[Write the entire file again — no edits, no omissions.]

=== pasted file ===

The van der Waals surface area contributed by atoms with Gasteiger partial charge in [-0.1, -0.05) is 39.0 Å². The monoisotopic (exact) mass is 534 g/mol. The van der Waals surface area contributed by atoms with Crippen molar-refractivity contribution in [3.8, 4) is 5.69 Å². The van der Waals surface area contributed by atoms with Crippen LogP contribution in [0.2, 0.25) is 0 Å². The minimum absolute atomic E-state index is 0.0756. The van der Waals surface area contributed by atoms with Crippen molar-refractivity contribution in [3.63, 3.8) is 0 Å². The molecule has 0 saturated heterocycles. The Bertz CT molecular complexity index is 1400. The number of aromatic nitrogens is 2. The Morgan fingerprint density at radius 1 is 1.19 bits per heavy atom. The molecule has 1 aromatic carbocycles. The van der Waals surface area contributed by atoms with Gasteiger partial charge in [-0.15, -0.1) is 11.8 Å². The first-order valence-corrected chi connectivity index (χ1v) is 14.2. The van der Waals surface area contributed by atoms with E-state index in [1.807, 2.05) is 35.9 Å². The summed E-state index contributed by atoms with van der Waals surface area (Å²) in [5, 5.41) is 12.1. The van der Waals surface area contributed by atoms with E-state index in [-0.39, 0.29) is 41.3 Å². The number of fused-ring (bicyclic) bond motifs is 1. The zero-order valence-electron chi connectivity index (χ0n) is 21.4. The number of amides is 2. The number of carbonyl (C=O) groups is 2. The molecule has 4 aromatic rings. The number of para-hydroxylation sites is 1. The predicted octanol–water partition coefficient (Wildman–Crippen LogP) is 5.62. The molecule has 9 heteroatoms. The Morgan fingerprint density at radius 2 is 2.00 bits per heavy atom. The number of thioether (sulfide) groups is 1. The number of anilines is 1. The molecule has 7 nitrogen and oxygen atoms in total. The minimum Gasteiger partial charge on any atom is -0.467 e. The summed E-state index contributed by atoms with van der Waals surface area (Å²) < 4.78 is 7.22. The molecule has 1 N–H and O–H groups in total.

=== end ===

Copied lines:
The van der Waals surface area contributed by atoms with Gasteiger partial charge in [-0.1, -0.05) is 39.0 Å². The monoisotopic (exact) mass is 534 g/mol. The van der Waals surface area contributed by atoms with Crippen molar-refractivity contribution in [3.8, 4) is 5.69 Å². The van der Waals surface area contributed by atoms with Crippen LogP contribution in [0.2, 0.25) is 0 Å². The minimum absolute atomic E-state index is 0.0756. The van der Waals surface area contributed by atoms with Crippen molar-refractivity contribution in [3.63, 3.8) is 0 Å². The molecule has 0 saturated heterocycles. The Bertz CT molecular complexity index is 1400. The number of aromatic nitrogens is 2. The Morgan fingerprint density at radius 1 is 1.19 bits per heavy atom. The molecule has 1 aromatic carbocycles. The van der Waals surface area contributed by atoms with Gasteiger partial charge in [-0.15, -0.1) is 11.8 Å². The first-order valence-corrected chi connectivity index (χ1v) is 14.2. The van der Waals surface area contributed by atoms with E-state index in [1.807, 2.05) is 35.9 Å². The summed E-state index contributed by atoms with van der Waals surface area (Å²) in [5, 5.41) is 12.1. The van der Waals surface area contributed by atoms with E-state index in [-0.39, 0.29) is 41.3 Å². The number of fused-ring (bicyclic) bond motifs is 1. The zero-order valence-electron chi connectivity index (χ0n) is 21.4. The number of amides is 2. The number of carbonyl (C=O) groups is 2. The molecule has 4 aromatic rings. The number of para-hydroxylation sites is 1. The predicted octanol–water partition coefficient (Wildman–Crippen LogP) is 5.62. The molecule has 9 heteroatoms. The Morgan fingerprint density at radius 2 is 2.00 bits per heavy atom. The number of thioether (sulfide) groups is 1. The number of anilines is 1. The molecule has 7 nitrogen and oxygen atoms in total. The minimum Gasteiger partial charge on any atom is -0.467 e. The summed E-state index contributed by atoms with van der Waals surface area (Å²) < 4.78 is 7.22. The molecule has 1 N–H and O–H groups in total.